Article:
• “Like” Widowers Support Network on Facebook. Registered members on our website (#1 above) are invited to have their deceased spouse “Remembered” during the anniversary month of their passing on this Facebook page complete with your spouse’s photograph.
  • “Follow” us on Twitter @WidowersJourney – An excellent source for more healing resources.

By completing all four steps, you will receive numerous comforting suggestions, time-sensitive grief recovery tips and best practices from widowed men and various experts.

You are encouraged to write me at herb@WidowersSupportNetwork.com or by contacting my office at 615.579.8136.

Categories
Giving Support Grief/Dispair

Widower: Self-Isolation – What Now With COVID-19?

If you are a recent widower, this blog is for you!

Widowers often are advised to avoid self-isolation. It is harmful to our physical and mental health. Fear, anger, doubt, and depression can run rampant. Destructive behaviors, such as alcoholism and drug use, are common. This can lead to alienation from our family, friends, co-workers, and neighbors. 

We are told to get out, try new activities, meet new people, and reach out to those who still love us and are in our life. All of this is critical to eventual healing.

But now we are being forced to isolate-in-place due to COVID–19. So, how the hell are we supposed to heal now?

Just when we are most vulnerable, just when we need human contact the most, and just when everything in our body and mind is screaming at us to hunker down and hide from everyone… then we have this COVID-19 crisis come along and force us to self-isolate.

Many of our friends, family, and acquaintances are unlikely to reach out to us, as they are often afraid that they are imposing on us and our grief… or afraid they will say the wrong thing. So, I am going to tell you something you might think is counter-intuitive:

IT IS UP TO YOU TO REACH OUT TO THEM, NOW MORE THAN EVER!

Because now you may not be able to:

  • have dinner with your family, 
  • go out for a beer with your friends, 
  • attend church,
  • go to work, 
  • eat out at a restaurant, or
  • participate in group hikes, dances, ball games, or other activities.

Here are a few options to help keep you engaged with others: 

  • call (video call if possible) at least one person each day and have a real conversation,
  • text and email friends and family daily,
  • communicate with others through Facebook,
  • exchange ideas on how you are dealing with the crisis,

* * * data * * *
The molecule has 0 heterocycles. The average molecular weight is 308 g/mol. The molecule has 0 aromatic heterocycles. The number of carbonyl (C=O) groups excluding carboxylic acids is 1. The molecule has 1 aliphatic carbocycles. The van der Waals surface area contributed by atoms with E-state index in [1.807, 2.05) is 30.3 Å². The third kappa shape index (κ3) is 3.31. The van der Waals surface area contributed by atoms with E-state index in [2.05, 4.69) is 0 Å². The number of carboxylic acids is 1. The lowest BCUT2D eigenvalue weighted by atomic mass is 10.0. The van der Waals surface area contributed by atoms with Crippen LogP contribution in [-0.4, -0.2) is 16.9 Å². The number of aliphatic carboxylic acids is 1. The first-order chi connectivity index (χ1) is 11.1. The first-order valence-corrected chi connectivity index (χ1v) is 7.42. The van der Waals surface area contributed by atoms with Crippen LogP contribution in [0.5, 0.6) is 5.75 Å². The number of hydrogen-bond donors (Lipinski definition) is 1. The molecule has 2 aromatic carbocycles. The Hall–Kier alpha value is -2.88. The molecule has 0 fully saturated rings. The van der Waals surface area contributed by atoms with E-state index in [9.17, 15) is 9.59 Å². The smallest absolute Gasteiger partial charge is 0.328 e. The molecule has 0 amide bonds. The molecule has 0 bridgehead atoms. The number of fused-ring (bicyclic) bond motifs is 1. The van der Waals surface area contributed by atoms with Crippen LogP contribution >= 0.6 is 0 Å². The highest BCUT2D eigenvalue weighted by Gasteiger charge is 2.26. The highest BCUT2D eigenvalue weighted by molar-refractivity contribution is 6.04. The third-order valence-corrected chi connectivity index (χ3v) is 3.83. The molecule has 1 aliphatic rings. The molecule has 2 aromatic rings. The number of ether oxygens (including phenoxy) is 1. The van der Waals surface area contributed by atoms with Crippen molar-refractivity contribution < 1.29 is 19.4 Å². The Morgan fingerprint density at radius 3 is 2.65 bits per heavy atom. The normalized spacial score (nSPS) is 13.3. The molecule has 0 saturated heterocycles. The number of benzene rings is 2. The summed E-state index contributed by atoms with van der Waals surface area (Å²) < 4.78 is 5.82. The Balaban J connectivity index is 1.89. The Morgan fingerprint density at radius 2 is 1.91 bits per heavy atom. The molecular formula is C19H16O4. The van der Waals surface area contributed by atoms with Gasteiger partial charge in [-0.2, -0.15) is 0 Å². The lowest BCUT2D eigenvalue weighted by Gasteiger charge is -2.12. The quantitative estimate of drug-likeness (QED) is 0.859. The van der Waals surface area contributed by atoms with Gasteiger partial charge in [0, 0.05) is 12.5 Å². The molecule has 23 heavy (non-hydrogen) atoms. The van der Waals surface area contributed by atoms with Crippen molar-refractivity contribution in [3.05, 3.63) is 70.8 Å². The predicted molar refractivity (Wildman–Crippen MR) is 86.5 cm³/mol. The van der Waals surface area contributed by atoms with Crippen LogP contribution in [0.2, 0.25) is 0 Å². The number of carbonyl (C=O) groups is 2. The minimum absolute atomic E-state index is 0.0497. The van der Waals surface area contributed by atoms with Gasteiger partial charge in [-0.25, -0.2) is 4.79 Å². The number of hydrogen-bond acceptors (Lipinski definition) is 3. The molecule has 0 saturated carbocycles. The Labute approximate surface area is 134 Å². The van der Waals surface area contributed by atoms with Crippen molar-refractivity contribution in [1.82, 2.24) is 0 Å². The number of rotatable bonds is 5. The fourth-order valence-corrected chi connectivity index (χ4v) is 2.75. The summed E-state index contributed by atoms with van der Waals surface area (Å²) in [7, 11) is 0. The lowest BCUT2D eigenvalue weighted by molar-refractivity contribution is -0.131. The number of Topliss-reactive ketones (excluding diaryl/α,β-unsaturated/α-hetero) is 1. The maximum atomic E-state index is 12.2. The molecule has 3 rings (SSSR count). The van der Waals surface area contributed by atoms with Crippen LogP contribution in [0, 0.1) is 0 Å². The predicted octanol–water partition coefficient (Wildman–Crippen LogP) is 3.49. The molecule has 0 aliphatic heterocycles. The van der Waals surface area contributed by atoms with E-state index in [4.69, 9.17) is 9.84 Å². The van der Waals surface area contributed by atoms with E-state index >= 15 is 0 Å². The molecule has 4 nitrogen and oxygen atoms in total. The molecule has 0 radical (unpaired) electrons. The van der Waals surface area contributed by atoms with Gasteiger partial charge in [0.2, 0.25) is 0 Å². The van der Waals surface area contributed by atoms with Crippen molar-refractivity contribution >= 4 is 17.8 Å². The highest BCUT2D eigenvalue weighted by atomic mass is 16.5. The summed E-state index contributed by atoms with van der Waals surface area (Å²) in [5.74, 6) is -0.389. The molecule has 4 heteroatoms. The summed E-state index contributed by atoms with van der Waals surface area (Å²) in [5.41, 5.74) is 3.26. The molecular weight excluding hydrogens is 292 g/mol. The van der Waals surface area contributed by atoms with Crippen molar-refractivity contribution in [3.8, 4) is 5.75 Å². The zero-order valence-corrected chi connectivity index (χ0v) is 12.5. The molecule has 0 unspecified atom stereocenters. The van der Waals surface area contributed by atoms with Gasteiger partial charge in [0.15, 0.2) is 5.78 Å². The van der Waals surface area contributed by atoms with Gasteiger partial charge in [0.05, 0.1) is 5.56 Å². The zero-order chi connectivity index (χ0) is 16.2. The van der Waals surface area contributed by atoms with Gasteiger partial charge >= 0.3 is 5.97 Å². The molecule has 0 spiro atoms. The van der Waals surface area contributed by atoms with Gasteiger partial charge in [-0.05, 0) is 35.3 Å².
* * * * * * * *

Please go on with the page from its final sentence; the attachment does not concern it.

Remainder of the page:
• view humorous or inspiring Facebook posts dealing with our situation, such as Laura Clery  
  • join online video groups now being offered through Meetup

Also, consider some activities to help you through this:

  • Exercise, exercise, exercise – and eat right
  • Meditation – you have time to try one of many free ones on Youtube
  • Reduce Stress – read or listen to people like Eckhart Tolle 
  • Change your routine – mix it up
  • Keep the television or music on to fill the void
  • Find a home project that keeps you occupied and feels good to finish (write a book)
  • Plan one positive thing for the future, such as a road trip to visit family or old friends, that gives you something amazing to look forward to.

You might also identify some people in your neighborhood who need help, such as picking up groceries for them. Take a walk in your area and pick up trash. Go pull some weeds, which can be a very therapeutic project. 

In other words, find new ways to maintain your contact with others and to be active. DO NOT use this pandemic as an excuse to take your isolation to a new level! Reach out to others; don’t wait for them to reach out to you. 

P.S. Please take a moment and share your ideas on how to un-isolate while in isolation!

© Copyright 2020 Fred Colby

All rights reserved


——————————————————————-

Fred Colby is the author of Widower to Widower, which is available on Amazon.com. You can find Fred’s column appearing here on WSN-MO every other Tuesday. Widower to Widower is available through your local bookstore, my website, and Amazon. Buy Widower to Widower through Amazon. (If living in Canada go to Widower to Widower – Amazon-Canada) See Testimonies and Reviews of Widower to Widower. Website: Fred Colby, Author

Categories
anticipatory grief

Anticipatory Grief – An Early On-Ramp to One’s Grief Journey

A person wearing a suit and tie

Description automatically generated

By Herb Knoll

Author: The Widower’s Journey

Loss of a spouse or a life-partner can occur suddenly as in the case of a drug overdose, an auto accident, or someone falling down a flight of stairs. Some spouses are lost to their families following a prolonged illness such as cancer, dementia, or Multiple Sclerosis, leaving the door open for survivors to experience anticipatory grief. As the founder of the Widowers Support Network, I have witnessed members frequently debate which scenario is more comfortable with the survivors. The jury is still out.